Migration to the Cloud

Dushyanth Work:

Week 7 Discussion Migration to the Cloud

Lebron (2019) shows that several institutions have invested into cloud computing. The higher education institutions have not been left behind in migrating their applications to the cloud. The author offered the examples of the universities and colleges, which believes that the cloud allows them improve and reduce their operations based on demand. “This means they do not have to invest in infrastructure to meet peak, term-time demand that is laying mostly idle during vacation period” (Lebron, 2019). The reason being, the institutions do not host students all year round.

The institutions also invest into the cloud to improve the flexibility and speed of operations. Moreover, the stakeholders embrace the technology to lower hardware costs and need for regular software updates (Lebron, 2019). They also strive to employ the existing Information Technology (IT) trends in the industry. The author also asserts that, “Among Higher Ed institutions, the most popular uses of the cloud are currently email systems (86%), web hosting (84%), and customized educational apps (82%); however large scale Infrastructure-as-a-Service deployments are being held back due to privacy, security, and reliability concerns” (Lebron, 2019). The inference shows that cloud computing applications can be a threats to the institutions.

Education institutions will also lower their investment into the cloud due to uncertainty on regulatory requirements. They also lack personalization capabilities since the cloud providers control the applications (Lebron, 2019). The privacy concerns have necessitated most institutions to adopt private clouds as opposed to public cloud. Moreover, there are those which invest in hybrid environments (Lebron, 2019). The strategy allows them to preserve sensitive data in on-premise facilities.

The study also shows that reluctance to migrate to the cloud results from planning for the cloud benefits. The education institutions have to train their stakeholders on the utilization of the cloud platform (Lebron, 2019). Failure to plan might lower the firms’ ability to exploit the cloud opportunities and flexibility. “However, as the centralization of shared services such as learning management systems grows – and these services move to the cloud – more universities and colleges will become more immersed in the cloud and follow early cloud adopters by integrating cloud computing into their general IT strategies.” (Lebron, 2019). The systems will assist in reducing expenses and utilization of on-premise infrastructures and favor investment into the cloud.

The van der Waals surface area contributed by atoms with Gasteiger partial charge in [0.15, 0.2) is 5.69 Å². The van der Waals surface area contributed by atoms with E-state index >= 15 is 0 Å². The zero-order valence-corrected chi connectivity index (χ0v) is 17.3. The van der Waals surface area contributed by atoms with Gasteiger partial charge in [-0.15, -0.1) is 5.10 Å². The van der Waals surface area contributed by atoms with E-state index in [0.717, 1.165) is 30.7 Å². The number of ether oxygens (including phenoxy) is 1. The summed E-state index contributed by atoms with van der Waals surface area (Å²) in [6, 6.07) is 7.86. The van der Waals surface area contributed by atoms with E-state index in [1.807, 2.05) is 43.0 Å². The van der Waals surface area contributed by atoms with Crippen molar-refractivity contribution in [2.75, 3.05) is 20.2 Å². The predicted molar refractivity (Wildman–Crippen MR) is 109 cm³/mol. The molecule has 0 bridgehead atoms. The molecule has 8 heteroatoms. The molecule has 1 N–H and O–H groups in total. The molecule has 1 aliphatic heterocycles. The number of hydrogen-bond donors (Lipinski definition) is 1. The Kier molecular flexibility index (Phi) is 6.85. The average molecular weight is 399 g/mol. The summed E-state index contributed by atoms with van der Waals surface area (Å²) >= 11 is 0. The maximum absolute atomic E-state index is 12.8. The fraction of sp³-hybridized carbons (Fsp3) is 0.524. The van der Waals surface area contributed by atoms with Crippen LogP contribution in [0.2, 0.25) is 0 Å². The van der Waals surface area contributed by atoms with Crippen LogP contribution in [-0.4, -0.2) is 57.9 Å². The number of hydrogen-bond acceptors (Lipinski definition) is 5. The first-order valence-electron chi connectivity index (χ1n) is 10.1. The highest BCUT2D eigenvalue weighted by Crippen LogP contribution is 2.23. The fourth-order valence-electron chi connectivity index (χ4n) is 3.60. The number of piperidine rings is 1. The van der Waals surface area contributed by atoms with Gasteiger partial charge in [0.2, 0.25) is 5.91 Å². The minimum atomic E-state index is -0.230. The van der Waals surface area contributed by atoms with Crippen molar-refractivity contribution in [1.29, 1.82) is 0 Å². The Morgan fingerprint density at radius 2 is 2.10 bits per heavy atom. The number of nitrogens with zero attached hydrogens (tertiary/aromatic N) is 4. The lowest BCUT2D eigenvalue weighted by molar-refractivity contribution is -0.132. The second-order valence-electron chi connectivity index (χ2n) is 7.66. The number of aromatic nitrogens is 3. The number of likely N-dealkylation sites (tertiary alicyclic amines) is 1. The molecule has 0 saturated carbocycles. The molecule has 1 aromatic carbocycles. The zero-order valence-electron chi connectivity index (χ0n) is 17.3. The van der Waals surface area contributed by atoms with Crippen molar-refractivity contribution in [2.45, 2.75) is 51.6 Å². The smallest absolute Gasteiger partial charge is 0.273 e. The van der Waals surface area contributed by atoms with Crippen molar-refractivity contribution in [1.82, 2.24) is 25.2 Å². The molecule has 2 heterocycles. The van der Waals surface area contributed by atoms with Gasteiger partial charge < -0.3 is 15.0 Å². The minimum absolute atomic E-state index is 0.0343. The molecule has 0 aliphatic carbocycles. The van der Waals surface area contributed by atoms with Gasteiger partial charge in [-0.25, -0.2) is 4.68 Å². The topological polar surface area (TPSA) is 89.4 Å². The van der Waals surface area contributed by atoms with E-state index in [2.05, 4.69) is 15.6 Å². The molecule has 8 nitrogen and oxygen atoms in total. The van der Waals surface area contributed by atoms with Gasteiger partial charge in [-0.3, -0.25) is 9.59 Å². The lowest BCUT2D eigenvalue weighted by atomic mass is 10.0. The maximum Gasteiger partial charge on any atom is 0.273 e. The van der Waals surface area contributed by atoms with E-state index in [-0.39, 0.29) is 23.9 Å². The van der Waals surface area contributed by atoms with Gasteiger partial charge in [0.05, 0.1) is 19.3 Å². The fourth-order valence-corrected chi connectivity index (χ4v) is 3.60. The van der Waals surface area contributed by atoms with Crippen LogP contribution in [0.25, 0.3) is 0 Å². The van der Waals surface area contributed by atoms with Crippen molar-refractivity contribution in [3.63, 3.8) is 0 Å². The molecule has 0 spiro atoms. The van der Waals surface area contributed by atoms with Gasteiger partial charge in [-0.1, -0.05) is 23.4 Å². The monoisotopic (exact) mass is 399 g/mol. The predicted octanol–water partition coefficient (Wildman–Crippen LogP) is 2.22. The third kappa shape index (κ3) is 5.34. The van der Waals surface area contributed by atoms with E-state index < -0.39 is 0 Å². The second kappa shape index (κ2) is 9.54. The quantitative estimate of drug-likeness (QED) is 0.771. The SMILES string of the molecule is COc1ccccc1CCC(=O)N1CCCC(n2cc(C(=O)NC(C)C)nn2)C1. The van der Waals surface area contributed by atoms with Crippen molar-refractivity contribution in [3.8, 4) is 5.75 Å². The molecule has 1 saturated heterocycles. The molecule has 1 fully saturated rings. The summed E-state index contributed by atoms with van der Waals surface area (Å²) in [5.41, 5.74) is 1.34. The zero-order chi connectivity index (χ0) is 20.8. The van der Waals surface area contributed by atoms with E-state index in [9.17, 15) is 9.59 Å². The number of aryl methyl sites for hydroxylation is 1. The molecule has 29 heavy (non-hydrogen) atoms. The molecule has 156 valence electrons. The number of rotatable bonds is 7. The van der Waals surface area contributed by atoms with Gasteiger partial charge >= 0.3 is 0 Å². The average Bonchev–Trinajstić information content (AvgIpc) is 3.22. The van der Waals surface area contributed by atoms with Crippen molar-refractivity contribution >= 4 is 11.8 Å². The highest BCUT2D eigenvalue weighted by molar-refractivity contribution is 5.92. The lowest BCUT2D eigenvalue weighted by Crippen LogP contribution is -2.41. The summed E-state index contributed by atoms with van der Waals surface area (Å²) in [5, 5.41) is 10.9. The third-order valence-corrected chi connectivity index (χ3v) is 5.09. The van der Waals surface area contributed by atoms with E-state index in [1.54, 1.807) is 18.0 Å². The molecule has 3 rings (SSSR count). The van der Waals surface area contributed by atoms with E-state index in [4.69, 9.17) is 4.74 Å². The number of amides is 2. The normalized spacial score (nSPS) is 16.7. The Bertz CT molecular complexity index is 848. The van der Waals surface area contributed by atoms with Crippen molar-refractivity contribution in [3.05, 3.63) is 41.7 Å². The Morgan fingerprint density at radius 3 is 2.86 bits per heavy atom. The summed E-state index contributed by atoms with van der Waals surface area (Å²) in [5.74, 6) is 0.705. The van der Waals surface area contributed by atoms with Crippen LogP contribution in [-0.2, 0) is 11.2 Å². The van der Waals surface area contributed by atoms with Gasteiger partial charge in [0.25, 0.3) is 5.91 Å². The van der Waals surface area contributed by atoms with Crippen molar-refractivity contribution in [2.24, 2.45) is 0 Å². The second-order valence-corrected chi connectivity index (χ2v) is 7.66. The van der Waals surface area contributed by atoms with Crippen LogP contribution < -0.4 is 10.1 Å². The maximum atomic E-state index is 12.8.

Johal (2015) discovered that the institutions have made large investments in on-premise models. The institutions find it hard to migrate to the on-demand services despite their advancement.   They can take the advantage of vendors like Salesforce.com to deploy SaaS options. “However, there is still reluctance among many institutions to switch to on-demand models” Johal (2015). The previous investments reduce the preparedness to adopt new technologies.

The higher education institutions also faces lots of psychological barriers. The stakeholders trust the internal data center than the cloud in terms of security. They also ask themselves, “Can my cloud provider maintain my uptime standards?”(Forbes, 2017).  Moreover, they are suspicious of the responsiveness to challenges in the network. The stakeholders have to analyze the experiences of other firms. They will learn the need for investing into the cloud.





Forbes Technology Council. (2017, June 7).  13 Biggest Challenges When Moving Your Business To The Cloud. Retrieved from https://www.forbes.com/sites/forbestechcouncil/2017/06/05/13-biggest-challenges-when-moving-your-business-to-the-cloud/#578ce2c09b0e

Johal, N. (2015, November 2). Higher Education Won’t Be Able To Resist The Cloud Much Longer. The Evollution

Lebron, A. (2019, February 25). Higher Ed Spending More in the Cloud. Rave Mobile Safety.


Laxmikanth Work:


Reluctance to Move IT to the Cloud: Healthcare


Cloud computing has become a popular and promising technology due to the opportunities it presents. Companies have been able to augment their businesses and utilize technology more expeditiously. While cloud computing offers scalability, cost reductions, and flexibility, some healthcare institutions are reluctant to adopt the technology due to security and privacy issues, psychological barriers, and minimal visibility and control.